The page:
As a response to our Darkroom on a budget post, Stefan asked us if you need to have an enlarger in the dark-room.
Well, technically, you don’t, but it depends on what you wish to do with your dark-room. To be honest, I never owned an enlarger myself. But let’s start at the beginning, shall we?
An enlarger is a device you use to enlarge your negatives – basically it’s a good light-source with a lens and a boom, and a flat table at the foot of the boom. The lens and light move up and down along the boom, which is how you crop your image, or enlarge it: Move the assembly higher up for bigger images, or move it further down for smaller images. Once you’ve got the right size, you focus the lens onto the paper, and voila, you’re ready to copy your photographs from negatives onto paper – known as photographic prints.
The last part of the enlarger is a timer, which you set to make sure that the exposure of your prints is accurate. Expose them more, and they become darker, expose them less, and they become lighter. You can, of course, do a lot of creative things here as well.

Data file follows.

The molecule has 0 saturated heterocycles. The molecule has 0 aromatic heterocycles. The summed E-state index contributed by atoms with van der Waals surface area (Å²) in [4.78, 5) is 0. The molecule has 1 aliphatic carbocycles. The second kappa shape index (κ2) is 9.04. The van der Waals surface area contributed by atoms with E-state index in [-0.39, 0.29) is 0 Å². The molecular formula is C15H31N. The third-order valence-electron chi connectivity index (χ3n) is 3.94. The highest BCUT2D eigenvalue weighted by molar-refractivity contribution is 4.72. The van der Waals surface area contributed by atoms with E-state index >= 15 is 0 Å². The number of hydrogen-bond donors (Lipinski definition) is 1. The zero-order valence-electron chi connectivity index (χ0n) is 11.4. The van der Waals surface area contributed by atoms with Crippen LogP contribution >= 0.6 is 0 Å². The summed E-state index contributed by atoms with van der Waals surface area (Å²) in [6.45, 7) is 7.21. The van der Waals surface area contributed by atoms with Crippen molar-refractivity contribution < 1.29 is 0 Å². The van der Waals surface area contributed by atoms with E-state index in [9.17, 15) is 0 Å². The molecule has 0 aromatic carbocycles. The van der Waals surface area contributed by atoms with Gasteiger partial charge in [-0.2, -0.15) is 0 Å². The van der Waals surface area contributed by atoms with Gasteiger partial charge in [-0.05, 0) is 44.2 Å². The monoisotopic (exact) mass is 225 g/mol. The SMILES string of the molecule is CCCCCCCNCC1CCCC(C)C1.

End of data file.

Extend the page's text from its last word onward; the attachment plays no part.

Either way, you can get around the use of an enlarger if you go high-tech: I only ever had a film processing tank at my house (my endless hours spent enlarging prints in the darkroom was mostly at folkehøgskole or university). You can process and develop your films very cheaply, and then use a negative scanner to scan the photos into your computer. Once you’ve done that, you can do all the dark-room stuff on your computer.
I would say, however, that it would definitely be worth having a go at making your own prints at some point – have you checked if there might be a photo club anywhere around where you live? They will often rent out darkrooms for a ridiculously low sum, and there will be people around to help you out as well.
Good luck, Stefan, and everybody else!
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